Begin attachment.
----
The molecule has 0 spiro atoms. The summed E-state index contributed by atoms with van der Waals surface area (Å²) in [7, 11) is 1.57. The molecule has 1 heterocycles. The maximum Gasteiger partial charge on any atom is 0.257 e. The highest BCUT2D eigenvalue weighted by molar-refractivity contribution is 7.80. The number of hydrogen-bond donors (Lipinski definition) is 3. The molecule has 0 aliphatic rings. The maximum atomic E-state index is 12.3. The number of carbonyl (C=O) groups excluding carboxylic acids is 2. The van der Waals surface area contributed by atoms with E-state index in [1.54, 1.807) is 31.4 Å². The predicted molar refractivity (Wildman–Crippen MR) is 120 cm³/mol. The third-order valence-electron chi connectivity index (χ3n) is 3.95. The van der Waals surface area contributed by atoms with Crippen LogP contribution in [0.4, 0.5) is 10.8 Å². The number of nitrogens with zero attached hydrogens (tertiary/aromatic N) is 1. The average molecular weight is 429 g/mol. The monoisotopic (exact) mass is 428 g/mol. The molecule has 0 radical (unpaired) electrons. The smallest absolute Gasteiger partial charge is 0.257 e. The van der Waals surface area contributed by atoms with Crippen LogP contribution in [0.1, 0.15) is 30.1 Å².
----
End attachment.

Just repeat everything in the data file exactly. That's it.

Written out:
The molecule has 0 spiro atoms. The summed E-state index contributed by atoms with van der Waals surface area (Å²) in [7, 11) is 1.57. The molecule has 1 heterocycles. The maximum Gasteiger partial charge on any atom is 0.257 e. The highest BCUT2D eigenvalue weighted by molar-refractivity contribution is 7.80. The number of hydrogen-bond donors (Lipinski definition) is 3. The molecule has 0 aliphatic rings. The maximum atomic E-state index is 12.3. The number of carbonyl (C=O) groups excluding carboxylic acids is 2. The van der Waals surface area contributed by atoms with E-state index in [1.54, 1.807) is 31.4 Å². The predicted molar refractivity (Wildman–Crippen MR) is 120 cm³/mol. The third-order valence-electron chi connectivity index (χ3n) is 3.95. The van der Waals surface area contributed by atoms with Crippen LogP contribution in [0.4, 0.5) is 10.8 Å². The number of nitrogens with zero attached hydrogens (tertiary/aromatic N) is 1. The average molecular weight is 429 g/mol. The monoisotopic (exact) mass is 428 g/mol. The molecule has 0 radical (unpaired) electrons. The smallest absolute Gasteiger partial charge is 0.257 e. The van der Waals surface area contributed by atoms with Crippen LogP contribution in [0.1, 0.15) is 30.1 Å².